At first sight, this album is a terrifying 48 tracks long. However, 36 of those tracks are audio commentaries (in three languages) telling the story of each of the 12 tracks, rather like chapters of a story. Add to that the fact that two of the tracks are a mere two minutes long, and all of a sudden it’s far more manageable proposition. The album is accompanied by rather stunning artwork by Wolfgang Beltracchi, who also composed 12 individual pictures to go with each chapter.
The concept of the album, put together by Enigma’s founder, Michael Cretu and German lyricist Michael Kunze, is that of the Rebel Angel’s journey from dull nothingness to a more enlightened and fulfilled life. The album benefits from the explicit telling of the tale, as it’s not obvious to the punter what it’s all about just from listening to the songs.
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During the journey, there is an encounter with The Marquis De Sade in the track ‘Sadeness Part II’. ‘Sadeness Part I’ was Enigma’s tour de force – the ultimate sultry chill-out song, putting Gregorian chants to the forefront as had never been done in a populist way. Part II heavily samples The Phantom of the Opera, which is a real shame as it somehow detracts from the originality of the ‘Sadeness’ idea.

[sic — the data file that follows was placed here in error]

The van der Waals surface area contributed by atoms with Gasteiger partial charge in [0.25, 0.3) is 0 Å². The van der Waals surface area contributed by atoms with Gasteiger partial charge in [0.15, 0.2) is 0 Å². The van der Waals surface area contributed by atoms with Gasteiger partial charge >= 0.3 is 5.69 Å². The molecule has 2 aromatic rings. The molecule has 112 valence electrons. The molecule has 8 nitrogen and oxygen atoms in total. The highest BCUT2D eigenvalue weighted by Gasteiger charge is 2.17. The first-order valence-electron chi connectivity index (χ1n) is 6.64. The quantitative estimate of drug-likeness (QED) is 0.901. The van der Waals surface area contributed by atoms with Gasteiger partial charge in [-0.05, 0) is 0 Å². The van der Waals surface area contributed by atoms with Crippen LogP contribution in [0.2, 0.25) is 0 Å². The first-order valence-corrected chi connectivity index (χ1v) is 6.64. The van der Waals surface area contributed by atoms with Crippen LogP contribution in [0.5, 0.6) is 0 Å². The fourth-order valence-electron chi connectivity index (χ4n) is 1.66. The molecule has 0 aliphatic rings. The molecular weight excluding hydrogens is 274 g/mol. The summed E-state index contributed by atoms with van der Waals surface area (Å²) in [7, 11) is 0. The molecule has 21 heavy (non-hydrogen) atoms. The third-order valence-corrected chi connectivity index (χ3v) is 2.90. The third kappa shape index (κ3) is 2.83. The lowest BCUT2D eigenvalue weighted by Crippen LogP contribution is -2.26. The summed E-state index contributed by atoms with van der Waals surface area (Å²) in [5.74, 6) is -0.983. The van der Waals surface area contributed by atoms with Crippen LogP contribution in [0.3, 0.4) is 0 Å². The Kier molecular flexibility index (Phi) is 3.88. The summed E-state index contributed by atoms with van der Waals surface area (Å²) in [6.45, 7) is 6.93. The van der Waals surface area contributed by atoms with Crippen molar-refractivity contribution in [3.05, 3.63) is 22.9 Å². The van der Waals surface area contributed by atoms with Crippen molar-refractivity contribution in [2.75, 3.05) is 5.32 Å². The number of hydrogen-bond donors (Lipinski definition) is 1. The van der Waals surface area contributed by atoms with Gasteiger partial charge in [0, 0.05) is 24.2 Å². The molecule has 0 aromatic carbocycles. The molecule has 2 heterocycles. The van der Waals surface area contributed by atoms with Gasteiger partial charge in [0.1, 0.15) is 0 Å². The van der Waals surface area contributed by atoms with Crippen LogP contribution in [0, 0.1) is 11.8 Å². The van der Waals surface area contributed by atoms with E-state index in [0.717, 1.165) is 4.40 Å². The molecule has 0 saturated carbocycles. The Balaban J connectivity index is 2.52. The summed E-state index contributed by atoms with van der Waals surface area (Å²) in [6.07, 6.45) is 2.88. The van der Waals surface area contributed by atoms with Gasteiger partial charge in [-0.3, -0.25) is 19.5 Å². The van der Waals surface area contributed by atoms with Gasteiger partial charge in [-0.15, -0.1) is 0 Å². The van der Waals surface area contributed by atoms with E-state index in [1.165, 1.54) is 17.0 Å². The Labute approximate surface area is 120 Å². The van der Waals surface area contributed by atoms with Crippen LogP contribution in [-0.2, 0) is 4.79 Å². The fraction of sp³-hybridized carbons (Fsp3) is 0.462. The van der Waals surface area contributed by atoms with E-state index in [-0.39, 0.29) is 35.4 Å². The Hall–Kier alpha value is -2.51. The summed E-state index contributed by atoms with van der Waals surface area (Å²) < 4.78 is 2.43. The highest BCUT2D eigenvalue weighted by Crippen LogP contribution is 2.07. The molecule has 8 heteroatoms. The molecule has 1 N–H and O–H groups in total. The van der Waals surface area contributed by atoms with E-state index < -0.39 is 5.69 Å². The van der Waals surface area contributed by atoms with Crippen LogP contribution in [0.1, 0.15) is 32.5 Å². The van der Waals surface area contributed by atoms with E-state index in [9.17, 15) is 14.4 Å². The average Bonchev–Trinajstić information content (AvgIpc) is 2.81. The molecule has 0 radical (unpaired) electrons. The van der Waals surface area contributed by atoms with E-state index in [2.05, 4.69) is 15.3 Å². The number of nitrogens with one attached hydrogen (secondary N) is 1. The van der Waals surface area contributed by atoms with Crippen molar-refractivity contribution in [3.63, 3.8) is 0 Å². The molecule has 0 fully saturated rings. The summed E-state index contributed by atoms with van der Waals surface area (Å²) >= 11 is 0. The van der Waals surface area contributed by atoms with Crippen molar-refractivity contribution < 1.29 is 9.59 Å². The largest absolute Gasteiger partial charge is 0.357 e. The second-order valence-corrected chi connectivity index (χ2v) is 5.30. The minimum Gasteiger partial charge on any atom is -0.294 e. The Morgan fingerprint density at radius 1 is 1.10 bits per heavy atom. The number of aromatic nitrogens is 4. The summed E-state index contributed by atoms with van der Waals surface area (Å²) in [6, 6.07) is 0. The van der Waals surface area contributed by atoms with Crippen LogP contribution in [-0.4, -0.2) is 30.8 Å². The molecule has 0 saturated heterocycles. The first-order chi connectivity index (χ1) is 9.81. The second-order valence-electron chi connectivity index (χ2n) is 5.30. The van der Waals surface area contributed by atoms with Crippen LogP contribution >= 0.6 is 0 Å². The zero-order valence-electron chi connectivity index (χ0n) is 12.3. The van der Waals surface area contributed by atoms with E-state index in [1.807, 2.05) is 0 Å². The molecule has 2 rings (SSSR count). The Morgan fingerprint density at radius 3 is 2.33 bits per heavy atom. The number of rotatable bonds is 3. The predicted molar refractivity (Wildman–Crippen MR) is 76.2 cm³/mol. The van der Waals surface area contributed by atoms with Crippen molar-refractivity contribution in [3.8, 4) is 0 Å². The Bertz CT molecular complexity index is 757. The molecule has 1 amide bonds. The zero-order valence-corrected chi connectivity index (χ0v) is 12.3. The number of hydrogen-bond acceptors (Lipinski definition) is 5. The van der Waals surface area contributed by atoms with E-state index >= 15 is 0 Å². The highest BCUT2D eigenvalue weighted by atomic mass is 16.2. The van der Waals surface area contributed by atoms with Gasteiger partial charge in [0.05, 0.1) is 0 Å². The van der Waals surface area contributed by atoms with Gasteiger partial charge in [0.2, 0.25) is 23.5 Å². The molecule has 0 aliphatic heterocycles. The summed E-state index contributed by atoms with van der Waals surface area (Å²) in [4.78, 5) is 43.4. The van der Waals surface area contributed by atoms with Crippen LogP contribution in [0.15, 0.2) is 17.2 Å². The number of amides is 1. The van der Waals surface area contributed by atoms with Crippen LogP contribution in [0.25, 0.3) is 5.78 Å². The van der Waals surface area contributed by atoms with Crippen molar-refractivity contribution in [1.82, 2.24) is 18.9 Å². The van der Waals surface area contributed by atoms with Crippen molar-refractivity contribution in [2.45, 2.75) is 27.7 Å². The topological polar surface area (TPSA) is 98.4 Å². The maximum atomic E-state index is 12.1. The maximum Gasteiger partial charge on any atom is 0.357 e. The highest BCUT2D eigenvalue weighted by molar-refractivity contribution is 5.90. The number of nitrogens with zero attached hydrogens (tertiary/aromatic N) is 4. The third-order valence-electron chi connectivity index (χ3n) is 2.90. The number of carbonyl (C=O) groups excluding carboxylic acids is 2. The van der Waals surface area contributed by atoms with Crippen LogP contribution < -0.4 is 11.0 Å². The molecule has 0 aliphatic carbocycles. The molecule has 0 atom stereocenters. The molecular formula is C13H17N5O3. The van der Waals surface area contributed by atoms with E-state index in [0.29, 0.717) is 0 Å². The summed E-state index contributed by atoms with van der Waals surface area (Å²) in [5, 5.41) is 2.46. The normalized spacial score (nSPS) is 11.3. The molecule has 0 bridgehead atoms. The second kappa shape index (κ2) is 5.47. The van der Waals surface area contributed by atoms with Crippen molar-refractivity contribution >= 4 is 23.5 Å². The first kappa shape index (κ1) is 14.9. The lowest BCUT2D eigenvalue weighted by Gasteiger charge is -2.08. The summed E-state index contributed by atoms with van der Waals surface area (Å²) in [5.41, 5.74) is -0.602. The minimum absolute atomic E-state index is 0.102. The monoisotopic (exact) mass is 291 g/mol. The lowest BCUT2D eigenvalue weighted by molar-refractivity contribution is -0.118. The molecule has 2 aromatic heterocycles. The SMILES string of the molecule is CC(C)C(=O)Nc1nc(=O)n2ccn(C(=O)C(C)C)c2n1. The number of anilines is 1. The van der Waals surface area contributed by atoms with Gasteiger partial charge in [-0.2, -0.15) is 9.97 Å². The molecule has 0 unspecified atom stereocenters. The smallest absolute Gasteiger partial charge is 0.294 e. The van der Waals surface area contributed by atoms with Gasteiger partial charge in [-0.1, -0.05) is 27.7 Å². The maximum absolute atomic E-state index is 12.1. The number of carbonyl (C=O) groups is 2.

The work as a whole is suffused with a moody atmosphere, operatic and religious undertones and space to think. There aren’t stand out tracks as such, but worth mentioning are ‘The Omega Point’, which introduces a note sequence which crops up throughout the album, almost as an anchor point. From a gentle start, it builds atmospherically, introducing a sound like a naughty child repeatedly squeaking a rusty door hinge (once you hear it, you can’t un-hear it!). There are vocal distortions and after a pause for tweeting birds and some swirly stuff, it finishes strongly with more intriguing creaky sounds. Also, ‘Amen’, the closing track, which has an utterly beautiful vocal from Aquilo, and is played straight rather than resorting to too many gimmicky tinkerings.
This album is admirably ambitious and attempts to give something bigger than the sum of 12 individual parts. There’s a little too much breathlessness and ethereal filler at times, but it’s a good album to switch off to and leave the world behind.